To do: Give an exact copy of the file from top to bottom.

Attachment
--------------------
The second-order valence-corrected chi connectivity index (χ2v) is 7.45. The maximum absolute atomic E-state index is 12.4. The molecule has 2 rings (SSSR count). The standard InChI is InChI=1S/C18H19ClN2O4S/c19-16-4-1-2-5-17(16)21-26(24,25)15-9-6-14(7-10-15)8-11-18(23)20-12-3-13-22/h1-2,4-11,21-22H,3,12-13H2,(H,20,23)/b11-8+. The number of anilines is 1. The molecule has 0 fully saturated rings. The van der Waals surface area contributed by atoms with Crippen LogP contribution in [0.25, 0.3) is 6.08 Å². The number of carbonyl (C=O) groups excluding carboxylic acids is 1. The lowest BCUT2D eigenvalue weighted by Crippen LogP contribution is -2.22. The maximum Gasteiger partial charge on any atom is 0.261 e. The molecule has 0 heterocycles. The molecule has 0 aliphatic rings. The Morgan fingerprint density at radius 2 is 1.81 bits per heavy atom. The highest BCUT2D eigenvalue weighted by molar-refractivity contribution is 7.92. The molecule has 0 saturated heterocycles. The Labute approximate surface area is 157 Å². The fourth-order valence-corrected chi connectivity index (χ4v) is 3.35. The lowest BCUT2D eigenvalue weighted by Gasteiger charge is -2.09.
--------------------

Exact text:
The second-order valence-corrected chi connectivity index (χ2v) is 7.45. The maximum absolute atomic E-state index is 12.4. The molecule has 2 rings (SSSR count). The standard InChI is InChI=1S/C18H19ClN2O4S/c19-16-4-1-2-5-17(16)21-26(24,25)15-9-6-14(7-10-15)8-11-18(23)20-12-3-13-22/h1-2,4-11,21-22H,3,12-13H2,(H,20,23)/b11-8+. The number of anilines is 1. The molecule has 0 fully saturated rings. The van der Waals surface area contributed by atoms with Crippen LogP contribution in [0.25, 0.3) is 6.08 Å². The number of carbonyl (C=O) groups excluding carboxylic acids is 1. The lowest BCUT2D eigenvalue weighted by Crippen LogP contribution is -2.22. The maximum Gasteiger partial charge on any atom is 0.261 e. The molecule has 0 heterocycles. The molecule has 0 aliphatic rings. The Morgan fingerprint density at radius 2 is 1.81 bits per heavy atom. The highest BCUT2D eigenvalue weighted by molar-refractivity contribution is 7.92. The molecule has 0 saturated heterocycles. The Labute approximate surface area is 157 Å². The fourth-order valence-corrected chi connectivity index (χ4v) is 3.35. The lowest BCUT2D eigenvalue weighted by Gasteiger charge is -2.09.